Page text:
seen. Tiny tables, but a heck of a lot of fire.) The size of
the table must be balanced with the area allowed the crown
facets, to both maximize brilliance with a large enough table,
and maximize dispersion with a small enough table. Finding the
best balance here is somewhat subjective, in terms of how you
define the most beautiful stone.
Also, the crown facets do more than just cause dispersion.
There is also the property of scintillation, or that sense of
sparkle and movement that you get when you move the stone or your
eye relative to the stone. If a stone has a large table, then
moving the stone around, changing the angle of view, presents
little difference in the appearance of the stone. It stays
bright, but your image of it doesn’t change all that much. With
more crown facet area, that refraction of entering and exiting
light, and the distortion of the image of the interior of the
stone that this causes, makes the diamond seem much more lively
Couple this with the effect of facet design… A large table
means that crown facets will be individually smaller, so
individual refelctions and flashes of light will be smaller.
With a large table, you get an image of lots of confusing small
sparkles surrounding a relatively dead center, while with smaller
tables, the whole stone’s appearance is of more evenly sized
sparkles of light covering the whole area of the stone.
In general, the goal of the cutter, if cutting for beauty, is to
maximize all of these properties. But Brilliance itself, the
total amount of light reflected by the stone, is in conflict with
the functions of the crown angles. Therefor, calculating exact
maximum beauty is a bit more than doing just the math. You have
to decide what that maximum beauty actually is, first. They eye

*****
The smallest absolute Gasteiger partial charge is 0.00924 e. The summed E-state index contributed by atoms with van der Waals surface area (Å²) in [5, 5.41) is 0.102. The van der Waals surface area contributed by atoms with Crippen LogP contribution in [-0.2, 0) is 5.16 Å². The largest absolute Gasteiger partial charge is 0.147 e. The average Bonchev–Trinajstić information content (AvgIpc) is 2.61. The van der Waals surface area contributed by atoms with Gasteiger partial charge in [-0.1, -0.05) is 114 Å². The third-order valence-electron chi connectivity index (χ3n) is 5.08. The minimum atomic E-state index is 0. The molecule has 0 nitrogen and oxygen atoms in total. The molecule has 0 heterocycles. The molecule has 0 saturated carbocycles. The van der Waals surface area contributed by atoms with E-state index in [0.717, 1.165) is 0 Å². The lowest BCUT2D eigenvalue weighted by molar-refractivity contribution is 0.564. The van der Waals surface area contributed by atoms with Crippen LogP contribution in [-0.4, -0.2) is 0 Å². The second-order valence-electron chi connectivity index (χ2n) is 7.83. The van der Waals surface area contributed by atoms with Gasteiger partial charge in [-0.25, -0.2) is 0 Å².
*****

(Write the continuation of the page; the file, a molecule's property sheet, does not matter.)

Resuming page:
knows it easily enough. But getting there isn’t always as clear
a set of choices.
As I mentioned, the early history of the era of "ideal cutting"
had several proponants of slightly differing cuts. One good
reference for these variants is Eric Bruton’s “Diamonds”. Some
of the variants discussed there aRe:
Tolkowsky, 1919: 53% table, 34.5 degree crown, and 40.75 degree pavilion
Johnson & Rosch, 1926: 56.1% table, 41.1 degree crown, 38.6 degree pavilion
Eppler, 1940: 56% table, 33.2 degree crown, 40.8 degree pavilion
Scan. D.N., 1970: 57.5% table,34.2 degree crown, 40.75 degree pavilion.
(note that Bruton lists angles as degrees and minutes, which I
sorta estimated above to decimal points. The decimal I’ve given
above is probably not precise, but is close enough for
discussion. I’m not gonna bother to calculate em exactly for ya
The above are only the most notable of the historic variants.
Several other researchers have also published variants, and
computer simulations have added their own twists of much of this.
Factors such as the notion that the viewers head will block some
light from reaching the stone, for example, had one author
modifying figures slightly. And some of the new cuts since WW2
have also attempted to address the visual appeal of the shape and
the facet placement as well as just optical calculations.
Anyway. 'nuff for now. If you want additional discussion on
it, Bruton is a good place to start your reading…
Hope this helps.